9. Will the rich keep getting richer? Trump has modified his tax proposals several times in the campaign, each time shrinking how much he’d cut federal revenues—but the bottom line is still a giant giveaway to the wealthiest Americans. Trump’s proposals would consolidate the current system of seven income tax brackets, throw out the Obamacare surcharge on the wealthiest Americans, and sharply cut corporate tax rates. Reining in Wall Street excess is not part of his agenda; he would repeal the Dodd-Frank reform act. In contrast, Clinton’s plans aim for making wealthier people pay more taxes, including a “fair-share surcharge” for multi-millionaires, and include greater federal regulation of financial markets. Financial analysts say that Trump’s proposals would do what Republicans in Congress have long wanted to shrink federal government, which is greatly reduce revenues while cutting taxes on the wealthy.

10. How far will civil rights be rolled back? Trump’s pledge to round up and deport 11 million migrants lacking visas—and several million of their children born here—would unleash an unprecedented police state that would challenge American civil liberties to the core. But he also opposes same-sex marriage, and his running mate, Indiana Gov. Pence, has pushed some of the most oppressive “religious liberty” laws allowing anti-LGBT discrimination in the nation. While Trump claims to support voting rights, the GOP in state after state have adopted laws, policies and regulations that aim to discourage or complicate voting, especially by non-whites who are presumed to be more pro-Democrat. Trump’s fawning over Russia’s Putin includes his muzzling of the press, which Trump has said he’d like to do domestically—“open up” label laws to sue his critics in the media. To suggest that Trump has any understanding of constitutional principles would be a big mistake, conservatives say.

11. Will right wingers control the Supreme Court for decades? The Supreme Court is one of the biggest issues in the election not getting the coverage it deserves. Whether there is progress or backtracking on every major issue depends on the ideological makeup of the justices, which is why the GOP-led Senate has refused to hold hearings or vote on President Obama’s nomination of the court’s ninth justice. It’s likely the Senate’s partisan majority after the 2016 election will echo whoever wins the White House. Trump has told Paypal co-founder Peter Thiel he will be his nominee. A libertarian, Thiel has some extreme anti-democratic views, such as writing in 2009 that, “I no longer believe that freedom and democracy are compatible,” and saying that women getting the right to vote and the poor getting welfare “have rendered the notion of ‘capitalist democracy’ into an oxymoron.”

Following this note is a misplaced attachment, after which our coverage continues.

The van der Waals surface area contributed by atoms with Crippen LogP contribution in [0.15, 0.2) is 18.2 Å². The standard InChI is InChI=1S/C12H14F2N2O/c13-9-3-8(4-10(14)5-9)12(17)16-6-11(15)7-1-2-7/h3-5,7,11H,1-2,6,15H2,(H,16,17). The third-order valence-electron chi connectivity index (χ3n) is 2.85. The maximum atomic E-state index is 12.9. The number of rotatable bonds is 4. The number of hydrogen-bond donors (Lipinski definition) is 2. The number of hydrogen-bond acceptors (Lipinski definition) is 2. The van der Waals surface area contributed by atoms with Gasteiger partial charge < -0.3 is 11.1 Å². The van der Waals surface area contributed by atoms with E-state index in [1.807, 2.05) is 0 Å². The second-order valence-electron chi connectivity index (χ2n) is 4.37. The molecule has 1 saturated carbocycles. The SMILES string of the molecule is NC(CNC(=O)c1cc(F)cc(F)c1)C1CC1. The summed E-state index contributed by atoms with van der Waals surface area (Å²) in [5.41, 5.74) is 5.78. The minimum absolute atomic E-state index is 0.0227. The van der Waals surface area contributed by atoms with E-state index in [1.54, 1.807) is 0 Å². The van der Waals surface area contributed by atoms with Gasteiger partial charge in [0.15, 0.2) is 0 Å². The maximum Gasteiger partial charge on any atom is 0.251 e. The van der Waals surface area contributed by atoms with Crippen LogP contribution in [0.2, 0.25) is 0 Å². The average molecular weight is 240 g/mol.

How Destructive Can A Trump Presidency Be?
For all of Hillary Clinton’s shortcomings, she is not poised to take America on an unpredictable journey into the heart of American darkness like Trump. If more Americans were thinking about what could truly go wrong in their lives if Trump were elected, they might realize that the election was more than a reality TV show where the best entertainer rises to the top.

There have been a spate of recent books about how dark American history was in its first centuries. It wasn’t just filled with slaves, indentured servants, Native American genocide, rule by the gun and no rights for the masses. It was dominated by property owners with land granted by the British crown, who preyed on, pillaged and traumatized anyone who blocked their accumulation of wealth. When the country was founded, the legal system and Constitution protected those property-centered rights, and it has taken nearly 240 years for a more humane system of laws and popular culture to emerge.

Trump is cut from the predatory cloth of an earlier America—where winning, as he always says, is paramount. It’s human nature for people to feel aggrieved or hurt and seek ways out—and Trump has built a career in businesses that pander to escapist tendencies: in real estate, gambling, hotels, beauty pageants, etc. Many voters may not fully believe what he says, or may take his words like they would hear a carnival barker—discounting the hype, or perhaps they feel so stuck in their lives that they’re not thinking and grasping at straws. But, no matter, they’re vastly underestimating the damage a Trump presidency would unleash on society and the planet.

Clinton, in contrast, is siding with those in America who have been on the receiving end of capitalist excess. She doesn’t believe free markets always do a better job. She believes in government’s role as a societal equalizer. How slogan, “stronger together,” embodies lifting of minorities and all shades of people who don’t have inherited wealth or great money, power and influence. She is standing with the traumatized in America, not the traumatizers and the predators. Perhaps she is failing as a candidate to make that clear. Perhaps if more swing state residents understood this, the polls would not be so close. But it seems like people aren’t thinking, or worse, would not mind an America that reverts to a more primal, racist, sexist, violent, unequal and unpredictable era.

Steven Rosenfeld covers national political issues for AlterNet, including America’s retirement crisis, democracy and voting rights, and campaigns and elections. He is the author of “Count My Vote: A Citizen’s Guide to Voting” (AlterNet Books, 2008).

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The Kubicki

Americans need to wake up to the danger a Trump presidency would inflict on America and the world!!!